Set and Setting – Exploring Loss and DeathMonday, 8th September 2014
Instrumental bands have a tendency to be very hit or miss. Without lyrics to shift the attention of the listener, the music truly bears all of the weight and pressure. There needs to be a certain dynamic involved, and the simple verse-chorus-verse needs not apply. Veer too far in the technical or atmospheric direction and you may likely bore or not gain the listener’s ear. Florida’s Set and Setting are one such band able to truly capture the imagination of their intended audience.
Their second album (and first for label Prosthetic Records), A Vivid Memory, is a conceptual album focusing on death. A concept not only focusing on the individual dying, but the group of people that are impacted by said person’s passing. The album is full of ups and downs, and absorbs a number of different genres to help it in a way that stays fresh throughout its runtime without feeling like it is simply ping-ponging back and forth. With in intriguing concept and execution, we caught up with guitarist Shane Handal via email to discuss the finer points of the band’s newest creation.
Dead Rhetoric: The term ‘set and setting’ describes a context of psychedelic drugs. How does this play into the band?
Shane Handal: The original intent of the name has transformed over time. We originally set out to be a psych band but things change. However, we have always felt that the meaning behind the term set and setting applies to all facets of life and experience, not just a psychoactive one. Your mindset and environment is what shapes your reality, whether on a psychedelic drug or not.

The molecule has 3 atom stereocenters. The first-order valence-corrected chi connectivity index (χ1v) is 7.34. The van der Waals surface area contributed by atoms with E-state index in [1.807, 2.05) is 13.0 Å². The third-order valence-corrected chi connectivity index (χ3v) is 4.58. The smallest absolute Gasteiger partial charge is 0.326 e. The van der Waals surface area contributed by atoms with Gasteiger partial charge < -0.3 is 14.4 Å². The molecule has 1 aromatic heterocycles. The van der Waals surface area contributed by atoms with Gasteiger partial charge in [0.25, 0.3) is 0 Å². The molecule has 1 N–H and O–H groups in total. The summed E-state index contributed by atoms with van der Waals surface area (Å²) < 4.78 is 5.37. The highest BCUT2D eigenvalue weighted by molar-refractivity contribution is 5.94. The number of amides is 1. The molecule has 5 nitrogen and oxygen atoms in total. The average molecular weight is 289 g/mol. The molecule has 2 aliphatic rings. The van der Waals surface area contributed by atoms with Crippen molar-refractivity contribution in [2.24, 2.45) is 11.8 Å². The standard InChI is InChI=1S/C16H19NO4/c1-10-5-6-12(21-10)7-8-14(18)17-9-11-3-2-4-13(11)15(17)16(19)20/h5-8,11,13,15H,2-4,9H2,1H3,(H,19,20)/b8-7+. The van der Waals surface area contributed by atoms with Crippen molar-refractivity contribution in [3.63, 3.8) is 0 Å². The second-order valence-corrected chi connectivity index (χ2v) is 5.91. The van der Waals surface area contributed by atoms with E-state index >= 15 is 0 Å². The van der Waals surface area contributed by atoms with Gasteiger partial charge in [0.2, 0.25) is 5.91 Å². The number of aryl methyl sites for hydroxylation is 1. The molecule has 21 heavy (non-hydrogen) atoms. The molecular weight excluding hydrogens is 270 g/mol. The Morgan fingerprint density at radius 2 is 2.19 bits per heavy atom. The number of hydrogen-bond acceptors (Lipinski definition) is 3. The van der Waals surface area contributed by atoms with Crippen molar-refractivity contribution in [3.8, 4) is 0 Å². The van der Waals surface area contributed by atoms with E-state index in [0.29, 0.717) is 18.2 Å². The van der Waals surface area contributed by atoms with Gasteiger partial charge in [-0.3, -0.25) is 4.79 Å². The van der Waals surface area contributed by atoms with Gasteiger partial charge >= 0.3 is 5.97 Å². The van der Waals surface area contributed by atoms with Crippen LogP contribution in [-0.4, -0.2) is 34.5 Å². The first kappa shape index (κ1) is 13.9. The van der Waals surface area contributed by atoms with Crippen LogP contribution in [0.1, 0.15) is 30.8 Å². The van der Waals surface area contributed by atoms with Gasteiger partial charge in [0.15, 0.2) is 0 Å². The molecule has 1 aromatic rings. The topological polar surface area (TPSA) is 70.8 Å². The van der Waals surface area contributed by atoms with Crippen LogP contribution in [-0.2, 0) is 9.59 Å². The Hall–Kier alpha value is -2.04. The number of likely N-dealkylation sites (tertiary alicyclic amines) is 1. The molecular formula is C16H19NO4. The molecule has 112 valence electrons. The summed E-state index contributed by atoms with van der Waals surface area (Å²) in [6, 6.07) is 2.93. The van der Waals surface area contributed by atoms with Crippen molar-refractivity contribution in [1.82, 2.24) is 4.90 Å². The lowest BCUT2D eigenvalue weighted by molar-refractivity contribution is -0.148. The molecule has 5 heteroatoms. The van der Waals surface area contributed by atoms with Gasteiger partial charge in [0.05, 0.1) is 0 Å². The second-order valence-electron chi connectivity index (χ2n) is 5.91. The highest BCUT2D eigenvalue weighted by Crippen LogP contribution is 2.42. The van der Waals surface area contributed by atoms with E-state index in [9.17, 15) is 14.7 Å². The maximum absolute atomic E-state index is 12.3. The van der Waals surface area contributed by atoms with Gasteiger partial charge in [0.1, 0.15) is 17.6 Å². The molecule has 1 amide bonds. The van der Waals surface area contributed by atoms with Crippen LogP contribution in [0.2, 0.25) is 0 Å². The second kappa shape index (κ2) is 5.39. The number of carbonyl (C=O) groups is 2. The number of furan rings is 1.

Dead Rhetoric: I’ve seen you described as “post-classical,” what does that description imply?
Handal: I’m not sure if we are the first to use that as a genre or not, but we self proclaimed that as a joke a few years back. We were sitting around a campfire in Jacksonville after a show and someone described us as modern day classical music, and we all loved that. Being a few beers deep and always thinking that the term “post” in any genre is hilarious, one of us said, “yeah, we are post-classical”. We thought it was funny and listed it on our Facebook. I guess people thought it was serious, or thought it fit so we have always just ran with it.
Dead Rhetoric: How did you get hooked up with Prosthetic Records for A Vivid Memory?
Handal: EJ from Prosthetic reached out to us earlier this year after a good friend referred us to him. He offered us a 3-album deal and we had already started recording A Vivid Memory. It was perfect timing on both of our parts.
Dead Rhetoric: A Vivid Memory is based upon loss and death. Was this based upon any recent events surrounding the band or just a concept you wanted to explore?
Handal: No there wasn’t any recent deaths or anything for any of us. There has been some loss but it’s something that didn’t necessarily directly transcend into the concept. While brainstorming on the concept of the album, the idea of something tragic and heartbreaking (like death and loss) came to mind. The idea behind the final moment before death was then explored and the concept of the album was born.
Dead Rhetoric: Could you describe what is going on and the emotions involved as you go through a listen of A Vivid Memory?